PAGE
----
Hearing Challenges

Active Living Over 60: Strategies to Prevent Dementia

Preventing cognitive decline and dementia is crucial, much like preventing heart disease, diabetes, and cancer. But how can we achieve this?

Similar to other chronic conditions, regular physical activity is key to maintaining mental health. The mind, like the body, thrives on the principle of “use it or lose it.” Numerous studies have consistently shown that regular exercise can significantly reduce the risk of cognitive decline.

Aerobic Exercise and Dementia

Aerobic exercise, which increases your heart rate, has been shown to significantly improve thinking, memory, and reduce rates of dementia, particularly in middle-aged and older adults, including women over 60.

When we refer to ‘aerobic exercise,’ it means sustained activity for about 20–30 minutes, several times a week, continued for at least a year.

What Studies Tell Us

A study that followed over 2,000 women in Wales for 35 years assessed five behaviors: regular exercise, not smoking, moderate alcohol intake, maintaining a healthy body weight, and a healthy diet. Exercise was found to have the greatest impact on reducing dementia risk. Women who adhered to four or five of these behaviors were up to 60% less likely to develop dementia.

A recent review of literature revealed that 26 out of 27 studies found a strong link between physical activity levels and cognitive performance in women over 60, suggesting that exercise is an effective way to combat cognitive decline.

Remember, physical exercise isn’t limited to sports or running. Activities like brisk walking, cleaning, or gardening also count. One study even found that daily tasks such as cooking and running errands can reduce the risk of Alzheimer’s disease.

Untreated Hearing Loss

People with untreated hearing loss are less likely to be physically active due to social isolation, which negatively impacts their mental capabilities. This, combined with decreased physical activity, increases the risk of dementia in older women.

Regular exercise is crucial for maintaining physical and mental well-being.

The Importance of Physical Activity

Physical activity offers opportunities to socialize and helps maintain independence, improve self-esteem, and enhance mood, leading to better overall well-being.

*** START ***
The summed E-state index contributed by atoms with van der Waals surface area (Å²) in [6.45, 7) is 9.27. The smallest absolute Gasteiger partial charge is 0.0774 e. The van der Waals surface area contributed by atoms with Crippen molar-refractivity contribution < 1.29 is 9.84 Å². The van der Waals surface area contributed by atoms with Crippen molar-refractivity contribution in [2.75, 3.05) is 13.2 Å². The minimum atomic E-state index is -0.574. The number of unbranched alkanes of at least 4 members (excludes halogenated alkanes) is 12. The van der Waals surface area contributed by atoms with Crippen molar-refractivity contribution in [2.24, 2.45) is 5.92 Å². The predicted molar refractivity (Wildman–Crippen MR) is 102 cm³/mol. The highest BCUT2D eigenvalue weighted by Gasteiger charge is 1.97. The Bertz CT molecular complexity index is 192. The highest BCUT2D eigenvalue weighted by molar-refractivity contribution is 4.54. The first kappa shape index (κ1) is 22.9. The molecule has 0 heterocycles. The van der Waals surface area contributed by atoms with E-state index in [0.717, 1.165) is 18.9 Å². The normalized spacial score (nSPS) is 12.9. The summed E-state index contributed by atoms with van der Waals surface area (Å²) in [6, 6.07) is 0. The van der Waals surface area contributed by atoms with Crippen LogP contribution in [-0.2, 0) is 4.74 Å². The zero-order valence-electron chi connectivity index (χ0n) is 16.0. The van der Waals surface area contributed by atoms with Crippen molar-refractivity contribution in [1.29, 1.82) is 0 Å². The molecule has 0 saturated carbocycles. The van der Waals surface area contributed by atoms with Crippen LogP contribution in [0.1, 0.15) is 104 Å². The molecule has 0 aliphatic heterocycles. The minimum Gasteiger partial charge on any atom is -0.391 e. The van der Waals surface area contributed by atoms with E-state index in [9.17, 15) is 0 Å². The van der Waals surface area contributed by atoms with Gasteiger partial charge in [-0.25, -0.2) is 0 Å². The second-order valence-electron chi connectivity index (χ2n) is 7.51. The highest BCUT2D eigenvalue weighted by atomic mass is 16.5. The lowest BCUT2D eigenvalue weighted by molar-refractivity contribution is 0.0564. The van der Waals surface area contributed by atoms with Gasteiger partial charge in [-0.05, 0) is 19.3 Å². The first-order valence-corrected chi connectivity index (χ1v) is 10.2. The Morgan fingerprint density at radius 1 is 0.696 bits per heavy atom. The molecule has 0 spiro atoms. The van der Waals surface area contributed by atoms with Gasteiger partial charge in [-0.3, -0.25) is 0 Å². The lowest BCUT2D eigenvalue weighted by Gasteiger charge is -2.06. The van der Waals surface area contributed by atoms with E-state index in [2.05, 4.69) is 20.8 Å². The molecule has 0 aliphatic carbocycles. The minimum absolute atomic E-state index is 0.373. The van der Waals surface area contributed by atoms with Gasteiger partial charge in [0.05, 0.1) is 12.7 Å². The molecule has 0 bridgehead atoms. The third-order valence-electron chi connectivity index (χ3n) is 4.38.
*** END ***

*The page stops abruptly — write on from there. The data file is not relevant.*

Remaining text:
To reduce your risk of dementia, increase your activity level today. Small decisions, like taking a short walk, using stairs instead of the elevator, or parking further away and walking, can have significant impacts. Aim for 100 to 150 minutes of physical activity per week. Besides reducing dementia risk, the health benefits of exercise include preventing obesity, heart disease, stroke, and high blood pressure.

Tips for Staying Active

  • Make activities enjoyable to maintain interest.
  • Be realistic; start slow and build up gradually.
  • Make daily walking a priority, even if it’s short.
  • Explore new exercise videos for women over 60, like ‘Body Groove.’
  • Dance whenever possible.
  • Stay hydrated.

Added Bonus

While staying physically active, keep your mind engaged too! Activities like socializing, reading, picking up new hobbies, playing board games, crafting, learning new skills, or even going back to school can keep your mind sharp.

Take Control of Your Cognitive Health

Did you know that 40% of dementia cases are preventable? Treating hearing loss is the number one modifiable lifestyle factor to prevent cognitive decline. If you’re concerned about your physical or social activity levels, now is the time to make a change.

Until next time, keep moving and stay mentally active!

Schedule A Consultation Today!

If you’ve noticed any of the signs of hearing loss we discussed above, our team at Hearing Doctors of New Jersey  will help you find the right hearing treatment for you and your specific needs. We provide personalized comprehensive hearing assessments designed to understand the cause of your hearing loss and then customize the right treatment option for you.

Take the first step to no longer saying “what?” and schedule a consultation today. Call our Livingston, NJ office at (973) 874-2790 or fill out our online contact form.